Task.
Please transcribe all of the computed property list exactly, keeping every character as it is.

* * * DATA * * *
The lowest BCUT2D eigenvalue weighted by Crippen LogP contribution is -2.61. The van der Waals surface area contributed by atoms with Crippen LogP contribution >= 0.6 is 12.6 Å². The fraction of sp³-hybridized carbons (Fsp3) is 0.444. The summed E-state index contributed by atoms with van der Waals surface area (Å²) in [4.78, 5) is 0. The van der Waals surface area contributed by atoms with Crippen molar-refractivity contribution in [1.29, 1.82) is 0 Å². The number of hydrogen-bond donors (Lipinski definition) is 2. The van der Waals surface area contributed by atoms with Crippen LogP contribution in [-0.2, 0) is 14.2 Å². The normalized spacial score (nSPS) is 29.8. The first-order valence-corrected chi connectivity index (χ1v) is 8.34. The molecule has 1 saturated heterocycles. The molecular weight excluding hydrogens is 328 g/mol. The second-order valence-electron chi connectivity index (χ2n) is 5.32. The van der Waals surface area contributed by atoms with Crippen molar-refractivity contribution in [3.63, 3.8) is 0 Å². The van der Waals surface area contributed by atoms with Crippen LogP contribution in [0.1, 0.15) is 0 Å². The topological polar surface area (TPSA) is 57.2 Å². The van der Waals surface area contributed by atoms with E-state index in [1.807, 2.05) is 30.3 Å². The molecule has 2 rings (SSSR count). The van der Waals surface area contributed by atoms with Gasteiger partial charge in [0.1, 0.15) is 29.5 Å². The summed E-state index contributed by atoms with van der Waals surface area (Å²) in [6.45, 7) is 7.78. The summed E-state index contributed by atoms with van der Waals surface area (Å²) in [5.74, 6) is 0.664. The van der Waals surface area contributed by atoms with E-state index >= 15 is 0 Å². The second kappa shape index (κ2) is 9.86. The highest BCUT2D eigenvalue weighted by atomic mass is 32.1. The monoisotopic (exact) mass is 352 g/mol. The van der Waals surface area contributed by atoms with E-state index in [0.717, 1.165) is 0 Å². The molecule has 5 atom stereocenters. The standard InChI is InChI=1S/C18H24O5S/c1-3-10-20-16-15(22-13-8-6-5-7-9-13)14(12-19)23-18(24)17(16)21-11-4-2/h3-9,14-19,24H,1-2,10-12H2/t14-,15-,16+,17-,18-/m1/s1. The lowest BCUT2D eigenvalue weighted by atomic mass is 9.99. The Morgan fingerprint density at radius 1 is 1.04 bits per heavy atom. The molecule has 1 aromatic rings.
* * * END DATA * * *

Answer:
The lowest BCUT2D eigenvalue weighted by Crippen LogP contribution is -2.61. The van der Waals surface area contributed by atoms with Crippen LogP contribution >= 0.6 is 12.6 Å². The fraction of sp³-hybridized carbons (Fsp3) is 0.444. The summed E-state index contributed by atoms with van der Waals surface area (Å²) in [4.78, 5) is 0. The van der Waals surface area contributed by atoms with Crippen molar-refractivity contribution in [1.29, 1.82) is 0 Å². The number of hydrogen-bond donors (Lipinski definition) is 2. The van der Waals surface area contributed by atoms with Crippen LogP contribution in [-0.2, 0) is 14.2 Å². The normalized spacial score (nSPS) is 29.8. The first-order valence-corrected chi connectivity index (χ1v) is 8.34. The molecule has 1 saturated heterocycles. The molecular weight excluding hydrogens is 328 g/mol. The second-order valence-electron chi connectivity index (χ2n) is 5.32. The van der Waals surface area contributed by atoms with Crippen molar-refractivity contribution in [3.63, 3.8) is 0 Å². The van der Waals surface area contributed by atoms with Crippen LogP contribution in [0.1, 0.15) is 0 Å². The topological polar surface area (TPSA) is 57.2 Å². The van der Waals surface area contributed by atoms with E-state index in [1.807, 2.05) is 30.3 Å². The molecule has 2 rings (SSSR count). The van der Waals surface area contributed by atoms with Gasteiger partial charge in [0.1, 0.15) is 29.5 Å². The summed E-state index contributed by atoms with van der Waals surface area (Å²) in [6.45, 7) is 7.78. The summed E-state index contributed by atoms with van der Waals surface area (Å²) in [5.74, 6) is 0.664. The van der Waals surface area contributed by atoms with E-state index >= 15 is 0 Å². The second kappa shape index (κ2) is 9.86. The highest BCUT2D eigenvalue weighted by atomic mass is 32.1. The monoisotopic (exact) mass is 352 g/mol. The van der Waals surface area contributed by atoms with E-state index in [0.717, 1.165) is 0 Å². The molecule has 5 atom stereocenters. The standard InChI is InChI=1S/C18H24O5S/c1-3-10-20-16-15(22-13-8-6-5-7-9-13)14(12-19)23-18(24)17(16)21-11-4-2/h3-9,14-19,24H,1-2,10-12H2/t14-,15-,16+,17-,18-/m1/s1. The lowest BCUT2D eigenvalue weighted by atomic mass is 9.99. The Morgan fingerprint density at radius 1 is 1.04 bits per heavy atom. The molecule has 1 aromatic rings.